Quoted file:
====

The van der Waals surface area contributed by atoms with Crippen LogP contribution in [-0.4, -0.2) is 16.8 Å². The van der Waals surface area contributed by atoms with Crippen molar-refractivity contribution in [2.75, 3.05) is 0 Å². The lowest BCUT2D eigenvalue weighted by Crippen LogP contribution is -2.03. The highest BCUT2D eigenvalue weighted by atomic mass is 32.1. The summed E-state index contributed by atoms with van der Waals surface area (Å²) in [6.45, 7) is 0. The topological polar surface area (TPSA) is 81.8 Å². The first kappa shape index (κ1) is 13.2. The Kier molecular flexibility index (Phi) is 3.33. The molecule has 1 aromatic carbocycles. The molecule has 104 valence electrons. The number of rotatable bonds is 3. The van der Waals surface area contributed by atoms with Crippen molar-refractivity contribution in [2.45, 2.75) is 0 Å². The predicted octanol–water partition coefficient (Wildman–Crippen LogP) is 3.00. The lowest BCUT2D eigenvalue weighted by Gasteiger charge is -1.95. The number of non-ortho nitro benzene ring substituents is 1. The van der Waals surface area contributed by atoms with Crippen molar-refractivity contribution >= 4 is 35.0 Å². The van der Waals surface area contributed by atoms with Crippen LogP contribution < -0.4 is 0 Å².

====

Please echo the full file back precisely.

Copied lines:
The van der Waals surface area contributed by atoms with Crippen LogP contribution in [-0.4, -0.2) is 16.8 Å². The van der Waals surface area contributed by atoms with Crippen molar-refractivity contribution in [2.75, 3.05) is 0 Å². The lowest BCUT2D eigenvalue weighted by Crippen LogP contribution is -2.03. The highest BCUT2D eigenvalue weighted by atomic mass is 32.1. The summed E-state index contributed by atoms with van der Waals surface area (Å²) in [6.45, 7) is 0. The topological polar surface area (TPSA) is 81.8 Å². The first kappa shape index (κ1) is 13.2. The Kier molecular flexibility index (Phi) is 3.33. The molecule has 1 aromatic carbocycles. The molecule has 104 valence electrons. The number of rotatable bonds is 3. The van der Waals surface area contributed by atoms with Crippen molar-refractivity contribution in [2.45, 2.75) is 0 Å². The predicted octanol–water partition coefficient (Wildman–Crippen LogP) is 3.00. The lowest BCUT2D eigenvalue weighted by Gasteiger charge is -1.95. The number of non-ortho nitro benzene ring substituents is 1. The van der Waals surface area contributed by atoms with Crippen molar-refractivity contribution >= 4 is 35.0 Å². The van der Waals surface area contributed by atoms with Crippen LogP contribution < -0.4 is 0 Å².